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Illustration: Aïda Amer/Axios
Astronomers have now spotted a second mysterious, likely interstellar object on a path through our solar system.
These interlopers — the first of which came through the inner solar system in 2017 — represent the best chance astronomers have so far of learning more about far off star systems from close range.
What's happening: Last week, scientists announced the discovery of a likely interstellar comet.
Details: Some scientists will be focused on the comet's atmosphere, known as a coma, that is created when the object heats up as it nears the Sun. The heat causes ice on the comet to turn immediately from a solid to gas.
"This, to me, has bearing on, 'Are all solar systems suitable to life?'" Karen Meech, an astronomer at the University of Hawaii, told Axios.
Background: Scientists are hoping to compare 'Oumuamua and C/2019 Q4 to figure out just how different or similar the 2 objects coming from 2 parts of the galaxy are.
Comet C/2019 Q4 (Borisov) seen by the Gemini Observatory. Photo: Gemini/NSF/AURA
Some scientists hope to create a protocol for whenever the next interstellar comet is found in order to maximize their chances to observe it as soon as it's seen.
The big picture: Even without those new tools online, catching sight of C/2019 Q4 just 2 years after seeing 'Oumuamua already deepens the mystery around just how many of these interstellar objects might be visiting our solar system.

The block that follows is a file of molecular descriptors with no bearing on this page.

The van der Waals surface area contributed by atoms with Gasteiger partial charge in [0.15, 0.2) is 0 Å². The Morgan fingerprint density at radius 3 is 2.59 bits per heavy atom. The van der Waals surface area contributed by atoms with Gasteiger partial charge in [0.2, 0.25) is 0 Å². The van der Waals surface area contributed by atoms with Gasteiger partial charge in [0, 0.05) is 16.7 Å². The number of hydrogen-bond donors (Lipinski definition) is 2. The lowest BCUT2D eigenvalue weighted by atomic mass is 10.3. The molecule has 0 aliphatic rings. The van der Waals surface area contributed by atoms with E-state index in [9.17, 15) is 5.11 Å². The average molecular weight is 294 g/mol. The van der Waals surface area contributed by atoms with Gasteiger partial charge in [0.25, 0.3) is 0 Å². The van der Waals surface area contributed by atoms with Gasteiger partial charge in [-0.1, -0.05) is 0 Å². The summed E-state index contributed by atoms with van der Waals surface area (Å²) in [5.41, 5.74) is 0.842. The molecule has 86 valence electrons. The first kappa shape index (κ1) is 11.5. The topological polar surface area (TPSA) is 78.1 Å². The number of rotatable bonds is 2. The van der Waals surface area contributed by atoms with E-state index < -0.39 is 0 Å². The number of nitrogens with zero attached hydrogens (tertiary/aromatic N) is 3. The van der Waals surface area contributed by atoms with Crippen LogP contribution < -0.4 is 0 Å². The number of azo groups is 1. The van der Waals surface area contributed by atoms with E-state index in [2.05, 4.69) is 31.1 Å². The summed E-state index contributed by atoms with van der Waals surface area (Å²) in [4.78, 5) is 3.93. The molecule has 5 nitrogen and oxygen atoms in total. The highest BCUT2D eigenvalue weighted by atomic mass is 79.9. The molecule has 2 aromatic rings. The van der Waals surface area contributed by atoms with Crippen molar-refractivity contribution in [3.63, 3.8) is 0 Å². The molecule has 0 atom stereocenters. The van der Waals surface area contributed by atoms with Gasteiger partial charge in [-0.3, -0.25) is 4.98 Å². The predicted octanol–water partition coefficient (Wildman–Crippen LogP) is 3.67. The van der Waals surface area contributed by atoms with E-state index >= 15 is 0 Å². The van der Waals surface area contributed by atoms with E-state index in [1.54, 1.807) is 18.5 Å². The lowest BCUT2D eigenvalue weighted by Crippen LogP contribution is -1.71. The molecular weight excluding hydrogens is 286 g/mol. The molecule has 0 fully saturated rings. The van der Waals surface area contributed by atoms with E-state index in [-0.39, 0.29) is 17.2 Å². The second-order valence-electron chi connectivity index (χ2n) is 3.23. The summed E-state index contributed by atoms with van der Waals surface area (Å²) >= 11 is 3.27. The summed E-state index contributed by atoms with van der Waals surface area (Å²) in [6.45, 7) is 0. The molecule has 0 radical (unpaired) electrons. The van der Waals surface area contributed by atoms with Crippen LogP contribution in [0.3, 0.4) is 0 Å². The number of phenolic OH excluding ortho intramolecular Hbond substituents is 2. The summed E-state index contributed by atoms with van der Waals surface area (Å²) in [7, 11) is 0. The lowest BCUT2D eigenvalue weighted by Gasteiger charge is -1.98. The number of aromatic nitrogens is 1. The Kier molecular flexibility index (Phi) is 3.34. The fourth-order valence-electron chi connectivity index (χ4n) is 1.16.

Relativity Space's 3D printer. Photo: Relativity Space
Relativity Space and Momentus — 2 companies looking to capitalize on the growing small satellite industry — are teaming up.
Driving the news: Relativity — which is trying to create the world's first fully 3D printed rocket — plans to launch satellites using Momentus' space tug system to orbit for the first time in 2021.
The big picture: Euroconsult predicts the small satellite manufacturing and launch industry will grow to $42.8 billion from 2019 to 2028, nearly quadrupling in size.
Where it stands: By signing this agreement, Momentus and Relativity hope to provide access to more orbits for their customers, once they begin flying.
Yes, but: Some experts are concerned a bubble is forming in the small rocket industry, with dozens of companies hoping to come online in the coming years.
Saturn as seen by the Hubble Space Telescope. Photo: NASA/ESA
Saturn's rings may be more ancient than previously thought, according to a new analysis published in the journal Nature Astronomy this week.
Why it matters: The true age of the rings has major implications for the age of Saturn's moons.
What they found: Earlier studies have suggested that the rings are young, at about 10 million–100 million years old, based on estimates of their mass and appearance.
What's next: The mystery surrounding the age of Saturn's rings may never be solved definitively, but learning more about their eventual fate may be easier than piecing together its past, astronomer James O'Donoghue, who is unaffiliated with the new study, told Axios via email.
Artist's illustration of K2-18b. Credit: ESA/Hubble, M. Kornmesser
Bigelow's next-generation inflatable space habitat is shooting for the Moon (Loren Grush, The Verge)
NASA cubesat to test lunar Gateway orbit (Jeff Foust, SpaceNews)
Most massive neutron star ever detected strains the limits of physics (Ashley Strickland, CNN)
For NASA contractors, lunar landing failures by Israel and India hit close to home (Christian Davenport, Washington Post)
Water vapor detected in the atmosphere of a super-Earth (Axios)
A fleet of satellites orbiting Mars allows us to see the changing face of the Red Planet throughout the year, and sometimes its surface looks remarkably similar to Earth.
The MRO has been beaming back photos of Martian geology since its arrival in orbit around the planet in 2006.
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